lola2Around the time I was grieving for my cat, a friend of my grandmother’s inherited a cat from a relative who had died of cancer. Now this woman was fond of cats, but didn’t really have time for a pet, and Lola had only lived with her relative for a year, so it wasn’t like she was a cherished family pet. But they still wanted to make sure Lola (who was simply called ‘Cat’ at the time) went to a good home. Lola was from a municipal shelter on Long Island and they knew if she went back there she might eventually be euthanized, if no one adopted her. So our two tragedies ended up creating an opportunity for me and ‘Cat’.

The Humane Society is a great organization because it advocates for animals on a national level. While the society doesn’t run shelters, those are run locally, it seeks make the public aware of the many animals that end up in shelters with nowhere else to go.

Lola_sleepingWe hope with Read Humane, you’ll read some great books, but also that when you think about getting a pet, you think first about going to a shelter rather than a breeder. We’ve loved sharing our pets with you on the blog this month. Click here to see a list of all our pets featured.

-Julie Schaeffer, Sr. Online Content Coordinator

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hershey1Hershey and I met one winter afternoon in 2007. Our first family dog, also a rescue, had recently passed away and we were looking to give another shelter dog a home. My internet search led me to Abandoned Angels, a cocker spaniel rescue group in Queens, and within days I was sitting on the floor at a vet’s office in Flushing, playing with a tentative, skinny, shaved-nearly-to-the-skin chocolate brown dog with the most adorable face and little tan socks I’d ever seen. At the end of my visit, he put his front paws in my lap and licked my face, and I was done for. Hershey came home with me just in time for the weekend, and six years on, he’s my mischievous, playful, loving, not-so-skinny fur child whose full bodied wiggle of a greeting when I walk in the door at the end of the day never fails to melt my heart.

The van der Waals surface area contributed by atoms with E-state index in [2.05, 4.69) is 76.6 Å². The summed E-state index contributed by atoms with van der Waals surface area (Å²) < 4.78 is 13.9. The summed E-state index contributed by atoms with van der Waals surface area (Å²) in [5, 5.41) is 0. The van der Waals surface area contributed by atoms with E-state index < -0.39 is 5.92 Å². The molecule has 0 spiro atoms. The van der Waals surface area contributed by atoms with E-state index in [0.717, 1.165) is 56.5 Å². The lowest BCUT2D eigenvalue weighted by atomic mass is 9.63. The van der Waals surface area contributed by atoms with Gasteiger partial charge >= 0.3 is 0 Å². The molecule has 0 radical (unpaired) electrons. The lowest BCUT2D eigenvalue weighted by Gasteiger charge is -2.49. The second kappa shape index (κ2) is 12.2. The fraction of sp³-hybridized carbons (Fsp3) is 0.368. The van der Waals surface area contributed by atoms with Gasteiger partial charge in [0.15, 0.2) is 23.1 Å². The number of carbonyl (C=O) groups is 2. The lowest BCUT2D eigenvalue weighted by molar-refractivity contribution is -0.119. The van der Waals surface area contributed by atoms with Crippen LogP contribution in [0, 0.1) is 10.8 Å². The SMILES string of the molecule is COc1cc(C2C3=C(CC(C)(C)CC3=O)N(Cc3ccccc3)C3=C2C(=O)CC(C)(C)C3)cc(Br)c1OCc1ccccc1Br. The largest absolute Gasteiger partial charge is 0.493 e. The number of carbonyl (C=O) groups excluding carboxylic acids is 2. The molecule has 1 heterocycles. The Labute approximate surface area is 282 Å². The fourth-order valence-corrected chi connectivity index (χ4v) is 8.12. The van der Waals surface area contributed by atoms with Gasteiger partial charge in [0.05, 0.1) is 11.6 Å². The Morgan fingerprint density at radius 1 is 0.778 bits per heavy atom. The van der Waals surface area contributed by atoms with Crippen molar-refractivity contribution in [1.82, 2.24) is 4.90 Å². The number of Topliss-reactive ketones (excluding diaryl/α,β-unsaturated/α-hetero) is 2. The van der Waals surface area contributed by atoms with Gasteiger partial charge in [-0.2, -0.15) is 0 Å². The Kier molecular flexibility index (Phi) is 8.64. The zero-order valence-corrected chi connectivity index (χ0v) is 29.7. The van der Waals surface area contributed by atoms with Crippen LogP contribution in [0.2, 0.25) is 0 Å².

I am so proud to be a part of a company that is committed to raising awareness about rescue animals through the Read Humane campaign, and I hope my post and the stories of my fellow co-workers inspire you to learn more and visit a shelter today!


- Farin Schlussel, Publicity and Marketing Assistant, Gotham/Avery

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familyportaitI never considered myself a dog person – that is, until my husband Sean and I adopted Jacob.  Now I know that I was just waiting for the right dog.

Jacob was picked up on the street with a pack of wild dogs and dropped off at a kill shelter in Georgia.  Second Chance at Life, a New Jersey rescue organization consisting mostly of a small network of foster homes, found Jacob and posted him on their website for adoption.  When we came across the posting, we immediately fell in love with him.  Our first several months with Jacob were difficult, as we dealt with a severe case of fleas, social anxiety, and separation anxiety.  He just always looked so sad and scared.  I remember telling Sean that I thought dogs were supposed to wag their tails.

jakeAlmost three years later, Jacob is a happy, incredibly loved, and (mostly) normal dog.  While I admit getting him to this point hasn’t been easy, I wouldn’t change a thing.  Knowing that we have dramatically increased the quality of his life is the only thing that really matters.  The difference we’ve made is clear to me whenever I see Jacob happily wagging his tail (it does work!).

I am incredibly proud to work for a company that supports the fight against animal cruelty and understands the importance and impact of programs like Read Humane!

-Sonia Lynaugh, Recruiter

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me and stinky I met Stinkyboy in 1998 at the San Francisco SPCA while accompanying a friend who was looking to adopt a cat. While she was busy looking at kittens, I was busy being wooed by the scraggly-looking, slightly cranky, white-and-brown alley cat in the next cage.